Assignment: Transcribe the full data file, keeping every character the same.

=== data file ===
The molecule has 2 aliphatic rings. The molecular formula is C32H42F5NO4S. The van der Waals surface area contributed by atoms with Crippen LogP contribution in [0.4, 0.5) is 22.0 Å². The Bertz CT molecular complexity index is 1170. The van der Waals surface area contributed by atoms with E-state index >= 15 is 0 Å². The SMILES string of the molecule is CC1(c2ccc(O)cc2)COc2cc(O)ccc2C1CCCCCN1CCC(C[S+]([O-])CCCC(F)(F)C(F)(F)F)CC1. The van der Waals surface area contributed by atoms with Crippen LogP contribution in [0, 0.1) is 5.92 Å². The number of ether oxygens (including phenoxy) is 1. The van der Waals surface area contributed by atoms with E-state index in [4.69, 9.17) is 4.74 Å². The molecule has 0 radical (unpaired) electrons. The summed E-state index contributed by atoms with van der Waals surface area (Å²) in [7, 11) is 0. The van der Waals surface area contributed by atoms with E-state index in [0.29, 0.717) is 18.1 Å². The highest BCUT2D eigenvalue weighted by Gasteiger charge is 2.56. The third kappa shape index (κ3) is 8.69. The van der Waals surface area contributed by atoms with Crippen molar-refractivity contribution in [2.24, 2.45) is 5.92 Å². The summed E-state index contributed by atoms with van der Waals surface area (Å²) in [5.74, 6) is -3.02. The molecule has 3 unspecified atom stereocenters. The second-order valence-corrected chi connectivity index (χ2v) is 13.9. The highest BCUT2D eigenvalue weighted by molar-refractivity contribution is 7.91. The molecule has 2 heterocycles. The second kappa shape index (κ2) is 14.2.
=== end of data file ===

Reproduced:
The molecule has 2 aliphatic rings. The molecular formula is C32H42F5NO4S. The van der Waals surface area contributed by atoms with Crippen LogP contribution in [0.4, 0.5) is 22.0 Å². The Bertz CT molecular complexity index is 1170. The van der Waals surface area contributed by atoms with E-state index >= 15 is 0 Å². The SMILES string of the molecule is CC1(c2ccc(O)cc2)COc2cc(O)ccc2C1CCCCCN1CCC(C[S+]([O-])CCCC(F)(F)C(F)(F)F)CC1. The van der Waals surface area contributed by atoms with Crippen LogP contribution in [0, 0.1) is 5.92 Å². The number of ether oxygens (including phenoxy) is 1. The van der Waals surface area contributed by atoms with E-state index in [4.69, 9.17) is 4.74 Å². The molecule has 0 radical (unpaired) electrons. The summed E-state index contributed by atoms with van der Waals surface area (Å²) in [7, 11) is 0. The van der Waals surface area contributed by atoms with E-state index in [0.29, 0.717) is 18.1 Å². The highest BCUT2D eigenvalue weighted by Gasteiger charge is 2.56. The third kappa shape index (κ3) is 8.69. The van der Waals surface area contributed by atoms with Crippen molar-refractivity contribution in [2.24, 2.45) is 5.92 Å². The summed E-state index contributed by atoms with van der Waals surface area (Å²) in [5.74, 6) is -3.02. The molecule has 3 unspecified atom stereocenters. The second-order valence-corrected chi connectivity index (χ2v) is 13.9. The highest BCUT2D eigenvalue weighted by molar-refractivity contribution is 7.91. The molecule has 2 heterocycles. The second kappa shape index (κ2) is 14.2.